Dark Twins: Imposture and Identity in Mark Twain's America

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9780226293875: Dark Twins: Imposture and Identity in Mark Twain's America

"Many persons have such a horror of being taken in," wrote P. T. Barnum, "that they believe themselves to be a sham and are continually humbugging themselves." Mark Twain enjoyed trading on that horror, as the many confidence men, assumed identities, and disguised characters in his fiction attest. In Dark Twins, Susan Gillman challenges the widely held assumption that Twain's concern with identity is purely biographical and argues that what has been regarded as a problem of individual psychology must be located instead within American society around the turn of the century. Drawing on Twain's whole writing career, but focusing on the controversial late period of social "pessimism" and literary "incoherence," Gillman situates Twain and his work in historical context, demonstrating the complex interplay between his most intimate personal and authorial identity and the public attitudes toward race, gender, and science.

Gillman shows that laws regulating race classification, paternity, and rape cases underwrite Twain's critical exploration of racial and sexual difference in the writings of the 1890s and after, most strikingly in the little-known manuscripts that Gillman calls the "tales of transvestism." The "pseudoscience" of spiritualism and the "science" of psychology provide the cultural vocabularies essential to Twain's fantasy and science fiction writings of his last two decades. Twain stands forth finally as a representative man, not only a child of his culture, but also as one implicated in a continuing American anxiety about freedom, race, and identity.

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Susan Gillman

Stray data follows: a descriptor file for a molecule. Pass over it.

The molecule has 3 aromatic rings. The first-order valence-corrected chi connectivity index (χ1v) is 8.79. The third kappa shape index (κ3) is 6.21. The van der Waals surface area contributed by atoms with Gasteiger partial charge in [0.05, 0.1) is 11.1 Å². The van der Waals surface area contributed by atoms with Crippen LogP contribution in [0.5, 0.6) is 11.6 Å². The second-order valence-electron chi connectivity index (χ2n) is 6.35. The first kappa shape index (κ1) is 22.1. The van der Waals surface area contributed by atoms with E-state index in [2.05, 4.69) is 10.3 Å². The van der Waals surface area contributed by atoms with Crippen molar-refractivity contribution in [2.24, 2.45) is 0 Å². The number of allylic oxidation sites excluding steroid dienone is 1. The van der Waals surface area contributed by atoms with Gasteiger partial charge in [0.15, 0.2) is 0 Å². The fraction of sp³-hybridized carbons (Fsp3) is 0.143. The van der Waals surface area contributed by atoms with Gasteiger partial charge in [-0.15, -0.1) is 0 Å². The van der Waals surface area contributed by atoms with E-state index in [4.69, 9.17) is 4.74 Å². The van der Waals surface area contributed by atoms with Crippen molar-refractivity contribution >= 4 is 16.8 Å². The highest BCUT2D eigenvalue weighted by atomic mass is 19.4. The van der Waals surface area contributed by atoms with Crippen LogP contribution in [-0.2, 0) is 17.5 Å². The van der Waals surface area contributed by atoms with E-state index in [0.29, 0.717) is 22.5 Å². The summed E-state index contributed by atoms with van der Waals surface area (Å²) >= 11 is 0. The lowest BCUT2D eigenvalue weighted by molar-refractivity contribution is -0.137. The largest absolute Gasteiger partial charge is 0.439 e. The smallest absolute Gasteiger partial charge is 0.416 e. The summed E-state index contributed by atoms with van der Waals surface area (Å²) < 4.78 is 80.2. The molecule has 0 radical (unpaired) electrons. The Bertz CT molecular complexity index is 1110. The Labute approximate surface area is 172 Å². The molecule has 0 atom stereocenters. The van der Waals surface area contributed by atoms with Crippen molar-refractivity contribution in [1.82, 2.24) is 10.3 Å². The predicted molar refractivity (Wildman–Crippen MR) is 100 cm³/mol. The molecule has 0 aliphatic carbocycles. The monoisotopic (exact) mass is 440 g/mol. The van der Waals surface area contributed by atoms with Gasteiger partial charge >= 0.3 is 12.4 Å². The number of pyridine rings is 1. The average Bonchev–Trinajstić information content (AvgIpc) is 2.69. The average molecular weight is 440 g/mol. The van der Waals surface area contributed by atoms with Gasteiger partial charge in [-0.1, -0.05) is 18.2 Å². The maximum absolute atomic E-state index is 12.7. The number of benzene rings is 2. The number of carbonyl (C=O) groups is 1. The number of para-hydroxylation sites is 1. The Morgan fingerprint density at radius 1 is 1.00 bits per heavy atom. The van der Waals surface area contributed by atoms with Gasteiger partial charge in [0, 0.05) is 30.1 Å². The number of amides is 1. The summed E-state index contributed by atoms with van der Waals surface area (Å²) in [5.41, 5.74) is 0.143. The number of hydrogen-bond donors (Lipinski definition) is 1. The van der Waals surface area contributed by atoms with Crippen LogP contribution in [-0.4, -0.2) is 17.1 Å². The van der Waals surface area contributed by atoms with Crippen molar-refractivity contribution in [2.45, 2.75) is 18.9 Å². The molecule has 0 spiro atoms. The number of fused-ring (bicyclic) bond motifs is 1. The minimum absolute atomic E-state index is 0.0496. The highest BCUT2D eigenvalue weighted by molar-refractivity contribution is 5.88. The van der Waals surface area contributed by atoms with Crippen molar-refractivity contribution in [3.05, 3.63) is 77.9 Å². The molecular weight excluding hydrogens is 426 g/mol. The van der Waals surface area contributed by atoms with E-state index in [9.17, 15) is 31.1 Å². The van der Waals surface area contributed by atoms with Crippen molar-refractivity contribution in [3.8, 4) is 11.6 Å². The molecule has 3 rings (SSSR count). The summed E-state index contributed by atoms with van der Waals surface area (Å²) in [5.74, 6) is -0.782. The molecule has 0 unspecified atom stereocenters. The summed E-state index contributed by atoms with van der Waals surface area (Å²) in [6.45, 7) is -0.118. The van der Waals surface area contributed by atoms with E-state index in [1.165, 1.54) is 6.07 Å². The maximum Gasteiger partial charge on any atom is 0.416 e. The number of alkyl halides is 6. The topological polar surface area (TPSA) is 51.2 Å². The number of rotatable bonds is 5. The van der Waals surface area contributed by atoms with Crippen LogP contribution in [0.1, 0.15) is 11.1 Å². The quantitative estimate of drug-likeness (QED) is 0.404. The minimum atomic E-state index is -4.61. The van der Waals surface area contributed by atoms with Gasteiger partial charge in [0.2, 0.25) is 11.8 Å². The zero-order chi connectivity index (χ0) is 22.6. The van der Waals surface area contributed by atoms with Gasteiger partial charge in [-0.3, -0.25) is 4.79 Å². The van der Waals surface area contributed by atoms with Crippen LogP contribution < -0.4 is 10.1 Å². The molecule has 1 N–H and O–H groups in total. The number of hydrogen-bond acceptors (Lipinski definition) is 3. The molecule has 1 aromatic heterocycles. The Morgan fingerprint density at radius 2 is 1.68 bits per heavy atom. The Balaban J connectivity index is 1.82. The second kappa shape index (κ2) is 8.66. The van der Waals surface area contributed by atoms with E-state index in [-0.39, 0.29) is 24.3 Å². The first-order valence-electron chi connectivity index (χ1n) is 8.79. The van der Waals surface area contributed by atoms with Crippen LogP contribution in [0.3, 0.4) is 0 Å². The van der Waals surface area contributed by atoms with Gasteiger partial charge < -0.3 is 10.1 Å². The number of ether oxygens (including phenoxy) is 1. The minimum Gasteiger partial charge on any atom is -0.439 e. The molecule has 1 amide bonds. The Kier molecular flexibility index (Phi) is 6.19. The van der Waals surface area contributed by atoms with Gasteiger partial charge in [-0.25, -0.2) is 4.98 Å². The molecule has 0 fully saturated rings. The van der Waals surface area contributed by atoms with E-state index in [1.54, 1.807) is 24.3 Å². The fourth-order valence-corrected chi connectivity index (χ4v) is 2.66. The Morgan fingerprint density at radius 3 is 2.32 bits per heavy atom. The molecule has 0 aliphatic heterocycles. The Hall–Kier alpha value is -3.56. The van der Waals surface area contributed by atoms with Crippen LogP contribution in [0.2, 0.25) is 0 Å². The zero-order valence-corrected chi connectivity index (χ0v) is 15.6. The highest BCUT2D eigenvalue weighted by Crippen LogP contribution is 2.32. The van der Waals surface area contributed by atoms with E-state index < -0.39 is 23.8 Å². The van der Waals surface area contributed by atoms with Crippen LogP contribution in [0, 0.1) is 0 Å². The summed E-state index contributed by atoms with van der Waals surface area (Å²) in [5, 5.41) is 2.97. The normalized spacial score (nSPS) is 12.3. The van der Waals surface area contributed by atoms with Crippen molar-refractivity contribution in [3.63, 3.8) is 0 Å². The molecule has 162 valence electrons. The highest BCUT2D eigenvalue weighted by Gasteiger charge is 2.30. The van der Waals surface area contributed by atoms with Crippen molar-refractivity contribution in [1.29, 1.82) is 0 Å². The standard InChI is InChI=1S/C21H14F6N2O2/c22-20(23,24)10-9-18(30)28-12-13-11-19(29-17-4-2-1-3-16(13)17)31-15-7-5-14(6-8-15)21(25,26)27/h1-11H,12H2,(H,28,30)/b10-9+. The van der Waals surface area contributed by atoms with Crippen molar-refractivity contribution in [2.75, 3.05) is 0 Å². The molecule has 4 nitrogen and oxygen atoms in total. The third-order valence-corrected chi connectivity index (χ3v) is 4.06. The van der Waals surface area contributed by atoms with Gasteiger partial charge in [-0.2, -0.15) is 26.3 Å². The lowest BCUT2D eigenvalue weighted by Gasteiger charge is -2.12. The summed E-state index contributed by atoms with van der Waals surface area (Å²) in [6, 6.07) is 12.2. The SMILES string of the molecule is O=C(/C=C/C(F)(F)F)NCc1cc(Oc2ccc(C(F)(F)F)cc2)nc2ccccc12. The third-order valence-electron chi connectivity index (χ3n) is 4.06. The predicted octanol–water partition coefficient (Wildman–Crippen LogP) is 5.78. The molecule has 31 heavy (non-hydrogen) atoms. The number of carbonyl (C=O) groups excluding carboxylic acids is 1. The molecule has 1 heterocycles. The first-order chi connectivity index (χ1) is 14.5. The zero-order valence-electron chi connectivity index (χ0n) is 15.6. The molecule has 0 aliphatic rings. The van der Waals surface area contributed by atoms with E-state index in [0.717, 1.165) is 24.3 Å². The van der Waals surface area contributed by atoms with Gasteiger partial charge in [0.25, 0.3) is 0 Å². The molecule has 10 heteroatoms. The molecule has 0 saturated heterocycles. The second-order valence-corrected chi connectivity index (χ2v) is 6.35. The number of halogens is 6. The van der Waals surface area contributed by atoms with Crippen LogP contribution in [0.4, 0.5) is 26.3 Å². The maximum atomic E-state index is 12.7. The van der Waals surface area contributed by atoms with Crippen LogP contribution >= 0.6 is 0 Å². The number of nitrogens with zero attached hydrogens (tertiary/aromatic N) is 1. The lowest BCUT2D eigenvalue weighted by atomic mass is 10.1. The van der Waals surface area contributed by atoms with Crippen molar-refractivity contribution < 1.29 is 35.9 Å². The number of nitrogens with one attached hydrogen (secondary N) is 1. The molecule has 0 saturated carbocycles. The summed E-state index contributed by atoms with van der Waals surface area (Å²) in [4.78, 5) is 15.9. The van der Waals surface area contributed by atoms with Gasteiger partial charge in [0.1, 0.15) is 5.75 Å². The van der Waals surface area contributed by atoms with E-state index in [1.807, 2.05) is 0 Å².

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Book Description The University of Chicago Press, United States, 1989. Paperback. Book Condition: New. 2nd ed.. Language: English . Brand New Book. Many persons have such a horror of being taken in, wrote P. T. Barnum, that they believe themselves to be a sham and are continually humbugging themselves. Mark Twain enjoyed trading on that horror, as the many confidence men, assumed identities, and disguised characters in his fiction attest. In Dark Twins, Susan Gillman challenges the widely held assumption that Twain s concern with identity is purely biographical and argues that what has been regarded as a problem of individual psychology must be located instead within American society around the turn of the century. Drawing on Twain s whole writing career, but focusing on the controversial late period of social pessimism and literary incoherence, Gillman situates Twain and his work in historical context, demonstrating the complex interplay between his most intimate personal and authorial identity and the public attitudes toward race, gender, and science. Gillman shows that laws regulating race classification, paternity, and rape cases underwrite Twain s critical exploration of racial and sexual difference in the writings of the 1890s and after, most strikingly in the little-known manuscripts that Gillman calls the tales of transvestism. The pseudoscience of spiritualism and the science of psychology provide the cultural vocabularies essential to Twain s fantasy and science fiction writings of his last two decades. Twain stands forth finally as a representative man, not only a child of his culture, but also as one implicated in a continuing American anxiety about freedom, race, and identity. Bookseller Inventory # AAH9780226293875